Editor's note: Excerpted from Budapest Weekly 3 (25-31 March 1993),1. The government reallocated funds denied to the four sects to smaller Christian groups. In refusing his church's share, Rev. Tibor Ivanyi, president of the Hungarian Evangelical Fellowship, wrote, "This placating move on the part of the government is an attempt to make debtors of the smaller churches and victims of the bigger." If the bill passes Ivanyi feels it will be "a discouraging move away from democracy."
According to the Humanitarian Assistance Committee of Russia, 67 percent of humanitarian aid went to Moscow and 17 percent to St. Petersburg last year. This may be the result of the fact that public officials from these two largest Commonwealth cities have a greater ability to publicize municipal needs.
"American Aid: The View From Moscow." Surviving Together 10 (Winter 1992), 26.
Over 100 Korean missionaries now work in the former Soviet Union. Some who dismissed the Orthodox Church as heretical prompted a Russian diplomatic initiative. Moscow advised officials in Seoul "to warn future Korean missionaries to their land." Afterwards, "South Korea's Ministry of Information met with Korean Mission organizations." South Koreans now have formed the Russian Missions Association to provide Russian cultural orientation for Christian workers in the former Soviet Union.
Korean Torch for World Missions 1 (January-March, 1993), 7.
Pope John Paul II has prevailed upon Carmelite nuns to move their residence from the grounds of Auschwitz concentration camp to an interdenominational Center for Information, Meeting, Dialogue, Education and Prayer, adjacent to the holocaust site. The issue has been a point of contention in Polish politics and in Catholic-Jewish relations.
Radio Free Europe/Radio Liberty Daily Report, 15 April 1993.
Bulgaria's National Statistical Institute reported on 15 April 1993 a population of 8,472,724. Turks and Gypsies, the largest minorities, represent 9.7% and 3.4% respectively. Christians were reported to number 7,373,000 and Muslims, 1,078,000. The Muslim Spiritual Union considers the Institute's calculations to have grossly understated Muslim strength.
Radio Free Europe/Radio Liberty Daily Report, 16 April 1993.
Editor's note: Statisticians appear to have calculated Christians on the basis of birth, rather than professions of faith.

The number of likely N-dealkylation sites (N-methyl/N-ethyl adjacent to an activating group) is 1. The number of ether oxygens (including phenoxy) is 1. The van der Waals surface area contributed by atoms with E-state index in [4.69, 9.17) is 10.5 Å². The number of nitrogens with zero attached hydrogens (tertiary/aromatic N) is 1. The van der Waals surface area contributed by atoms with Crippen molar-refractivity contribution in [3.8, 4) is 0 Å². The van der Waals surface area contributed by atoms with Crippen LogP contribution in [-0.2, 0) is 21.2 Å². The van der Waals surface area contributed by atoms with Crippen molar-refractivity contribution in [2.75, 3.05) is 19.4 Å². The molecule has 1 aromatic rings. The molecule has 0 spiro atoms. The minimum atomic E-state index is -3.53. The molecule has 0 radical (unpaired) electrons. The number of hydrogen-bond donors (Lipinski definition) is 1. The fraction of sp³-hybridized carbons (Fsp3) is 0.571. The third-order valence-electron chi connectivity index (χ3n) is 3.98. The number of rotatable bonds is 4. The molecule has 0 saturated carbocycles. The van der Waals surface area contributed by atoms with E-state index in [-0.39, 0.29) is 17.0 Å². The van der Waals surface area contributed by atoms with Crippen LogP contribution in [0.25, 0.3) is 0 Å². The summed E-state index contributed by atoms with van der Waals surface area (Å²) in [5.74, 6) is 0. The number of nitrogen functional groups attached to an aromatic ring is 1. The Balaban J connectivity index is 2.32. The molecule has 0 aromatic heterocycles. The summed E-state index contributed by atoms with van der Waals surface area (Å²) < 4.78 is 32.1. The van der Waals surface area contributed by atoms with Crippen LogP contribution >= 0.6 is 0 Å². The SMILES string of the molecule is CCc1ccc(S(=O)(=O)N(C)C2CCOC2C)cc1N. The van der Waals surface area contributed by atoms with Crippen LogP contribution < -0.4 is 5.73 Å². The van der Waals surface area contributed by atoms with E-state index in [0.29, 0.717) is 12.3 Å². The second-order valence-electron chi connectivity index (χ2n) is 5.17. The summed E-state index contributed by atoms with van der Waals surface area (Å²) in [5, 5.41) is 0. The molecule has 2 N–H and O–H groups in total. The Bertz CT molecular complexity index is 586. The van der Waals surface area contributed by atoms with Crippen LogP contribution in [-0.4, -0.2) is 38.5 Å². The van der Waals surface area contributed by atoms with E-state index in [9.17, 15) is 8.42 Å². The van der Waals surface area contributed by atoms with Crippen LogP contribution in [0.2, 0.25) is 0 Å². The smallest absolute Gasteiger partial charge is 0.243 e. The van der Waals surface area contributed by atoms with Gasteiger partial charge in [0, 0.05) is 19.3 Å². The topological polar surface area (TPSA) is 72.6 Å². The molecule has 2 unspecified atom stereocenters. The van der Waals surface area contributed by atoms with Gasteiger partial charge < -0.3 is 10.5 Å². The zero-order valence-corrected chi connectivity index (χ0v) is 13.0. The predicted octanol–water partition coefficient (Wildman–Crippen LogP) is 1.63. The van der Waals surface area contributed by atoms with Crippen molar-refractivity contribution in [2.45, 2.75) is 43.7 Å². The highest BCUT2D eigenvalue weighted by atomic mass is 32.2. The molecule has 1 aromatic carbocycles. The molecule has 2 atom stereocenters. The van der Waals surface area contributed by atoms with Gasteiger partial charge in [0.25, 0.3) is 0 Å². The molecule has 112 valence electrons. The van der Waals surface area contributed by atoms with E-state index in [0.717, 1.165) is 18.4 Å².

A growing tide of anti-semitism has alarming links to ultra-nationalist elements within the Russian Orthodox Church, according to Zoya Krakhmal'nikova, well-known former dissident and prisoner of conscience. A Jewish convert to Russian Orthodoxy at the age of 40, she considers anti-semitism damaging not only to Russia's Jews, but to the spiritual vitality of her church, and to the prospects for democracy. Along with S.V. Lezov and Alexander Nezhny she serves as a co-president of the new International Association `The Christian Alternative to the Threat of Russian Fascism.'
To combat anti-semitic publications, which are reported to have circulations of several million per month, Khrakhmal'nikova's association plans to launch a Christian newspaper whose purpose will be to interpret "all the serious problems of contemporary Russian life from a Christian viewpoint." She writes, "We are turning to Christians from various countries with a request for help. In present day Russia, passing as it is through very difficult trials, it is impossible for us to carry out our program without sponsors and without spiritual and material support."
World Vision recently launched a Christian Resource Center in Moscow "to provide accurate and timely information about economic, social, political and religious developments...that impact Christian ministry" in Russia and the former Soviet Union. Dr. Sharon Linzey, former associate professor of sociology at Seattle Pacific University, serves as senior coordinator. Critical support for the new venture has come from Mr. Serge Duss, World Vision director for the former Soviet Union, and Dr. Anita Deyneka, director of research and communication, Peter Deyneka Russian Ministries. Major projects underway include survey work, which will result in the publication of a directory of indigenous Christian ministries in former East Bloc countries; a news magazine; a forthcoming "Survival Guide" for ministry workers in Moscow; and a July 1993 conference on "Morality in a Changing Society." (See Calendar.)
World Vision News, 31 March 1993.
Who Owns Bibles? Polls conducted in February-March 1993 by the Russian Center for Public Opinion Studies revealed that 45.8 percent of businessmen and 43.8 percent of state plant managers owned a Bible. However, none of the entrepreneurs had read any Scripture in the month prior to the survey. Pollsters were surprised to learn that "very few farmers or agricutural workers have a Bible."
Natalya Rusakova, Commersant, 23 March 1993, 4.
Rev. Zdravko Beslov, head of the Methodist Church in Bulgaria, died February 26, 1993, at the age of 72. Elected superintendent of Bulgarian Methodism in 1990, Beslov previously served 14 years in prison under the Communists. He received the World Methodist Peace Award in 1992.
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© 1993 East-West Church and Ministry Report